Key 5

Balance: finding 'just right'.

“I’ve never worked with a client with addiction that doesn’t also have a significant trauma history.”

--Saj Razvi, Executive Director, Love and Trauma Center


How does trauma relate to balance?  Trauma has the ability to throw many aspects of our lives out of balance.  If balance is represented as a horizontal line – then ‘too much’ of any one thing would be above the line, and ‘too little’ would be below the line.  So, if something is ‘out of balance’ it can be way above the line, way below the line, or even swinging between these two extremes.

What are some examples of ways in which we might be out of balance?

Overeating, or starving ourselves

Overdoing exercise, or never exercising

Wanting to sleep all the time, or not being able to sleep

Being promiscuous, or never having sex

Watching TV all the time, or never giving ourselves permission to “waste time” watching TV

Constantly staying busy, or not doing much of anything

Sobbing uncontrollably, or never letting ourselves cry

Feeling too much, or not being able to feel anything

Being aggressive, arrogant, and distant; or being compliant and trying to please everyone

Doing all we can do be attractive, or trying our best to be unattractive (even unconsciously)

What is a coping strategy?  Think of a baby sucking its thumb – that’s self-soothing at its finest – coping with her needs or emotions by doing something that feels comforting.  As adults, we do this too, it just (usually!) looks a little different.   Our use of coping strategies can also get out of balance.  If you think of that center line that represents balance, balance in this area would mean being able to bring yourself to a state of feeling calm or at ease by doing something that helps in getting to this feeling.  Go above the line, and we may be just numbing out – avoiding life.  Go below the line, and we may be stuck in a state of overwhelm or high anxiety, unable to soothe ourselves.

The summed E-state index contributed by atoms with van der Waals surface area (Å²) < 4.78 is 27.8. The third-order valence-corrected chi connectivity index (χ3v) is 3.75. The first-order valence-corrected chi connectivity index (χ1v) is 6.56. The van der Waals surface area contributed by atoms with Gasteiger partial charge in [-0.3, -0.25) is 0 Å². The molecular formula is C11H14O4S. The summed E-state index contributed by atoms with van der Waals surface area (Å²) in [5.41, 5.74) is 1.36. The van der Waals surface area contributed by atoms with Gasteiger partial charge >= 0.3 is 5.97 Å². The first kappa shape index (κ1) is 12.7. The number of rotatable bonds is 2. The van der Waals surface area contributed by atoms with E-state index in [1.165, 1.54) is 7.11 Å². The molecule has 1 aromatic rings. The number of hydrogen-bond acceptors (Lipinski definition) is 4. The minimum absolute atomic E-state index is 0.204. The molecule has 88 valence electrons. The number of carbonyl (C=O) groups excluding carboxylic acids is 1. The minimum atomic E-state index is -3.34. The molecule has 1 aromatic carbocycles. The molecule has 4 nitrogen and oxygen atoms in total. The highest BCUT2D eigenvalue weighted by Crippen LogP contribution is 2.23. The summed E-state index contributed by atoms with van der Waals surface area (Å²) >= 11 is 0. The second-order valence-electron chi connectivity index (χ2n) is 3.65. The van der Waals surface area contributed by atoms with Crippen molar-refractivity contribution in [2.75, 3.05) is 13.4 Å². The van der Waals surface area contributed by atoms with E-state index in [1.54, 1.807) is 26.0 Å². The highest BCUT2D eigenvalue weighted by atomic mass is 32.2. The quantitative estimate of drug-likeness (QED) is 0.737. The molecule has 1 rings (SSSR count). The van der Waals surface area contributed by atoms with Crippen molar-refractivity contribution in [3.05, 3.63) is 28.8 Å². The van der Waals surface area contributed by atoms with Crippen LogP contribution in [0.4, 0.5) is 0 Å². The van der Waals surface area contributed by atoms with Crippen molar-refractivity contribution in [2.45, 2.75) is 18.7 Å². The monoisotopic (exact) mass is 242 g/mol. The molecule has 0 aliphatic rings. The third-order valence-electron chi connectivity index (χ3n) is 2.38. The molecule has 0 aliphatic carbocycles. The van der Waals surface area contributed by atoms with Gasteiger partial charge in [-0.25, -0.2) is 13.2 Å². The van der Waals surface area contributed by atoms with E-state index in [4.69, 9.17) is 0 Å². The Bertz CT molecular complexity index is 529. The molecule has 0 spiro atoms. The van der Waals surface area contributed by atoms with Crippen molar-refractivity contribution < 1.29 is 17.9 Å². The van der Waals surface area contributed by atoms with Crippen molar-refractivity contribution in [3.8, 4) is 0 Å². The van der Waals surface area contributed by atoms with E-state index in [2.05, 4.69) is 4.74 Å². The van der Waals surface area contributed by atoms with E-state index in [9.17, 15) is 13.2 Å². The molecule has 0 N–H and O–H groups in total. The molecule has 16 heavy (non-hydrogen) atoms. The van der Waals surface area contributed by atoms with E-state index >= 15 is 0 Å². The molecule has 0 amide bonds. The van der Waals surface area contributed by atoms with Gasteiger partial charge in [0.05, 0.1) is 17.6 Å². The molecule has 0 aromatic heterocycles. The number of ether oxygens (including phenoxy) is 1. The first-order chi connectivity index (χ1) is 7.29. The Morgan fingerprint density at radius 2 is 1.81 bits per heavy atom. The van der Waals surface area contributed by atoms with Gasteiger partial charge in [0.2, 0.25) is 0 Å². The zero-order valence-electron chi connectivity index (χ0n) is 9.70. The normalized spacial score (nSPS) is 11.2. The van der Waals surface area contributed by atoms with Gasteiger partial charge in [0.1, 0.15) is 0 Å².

Are coping strategies healthy?  Coping strategies are often healthy in moderation, but can become unhealthy when over-indulged in – like watching TV or playing games on your computer, or eating a piece of cake, or drinking a beer.  There's no judgment here.  Awareness, understanding, and compassion for yourself are going to be far more helpful than judgments.  If you’re reading this as an adult, then I’m going to assume that whatever coping strategies you used as a child worked in some way.  But that doesn’t mean they’re still working for you today.  Self-soothing has value, but being self-aware of our habits is also valuable.  Be aware of when you may be numbing out.  If it serves you, go ahead and zone out to a TV show or a computer game for hours on end.  It’s okay to give yourself permission to engage in these.  As long as it’s not harming anyone else, you can decide for yourself if numbing out is serving your needs.

Stay tuned for more Q and A on drug addiction, eating disorders, cutting, perfectionism, emotion regulation, and presence.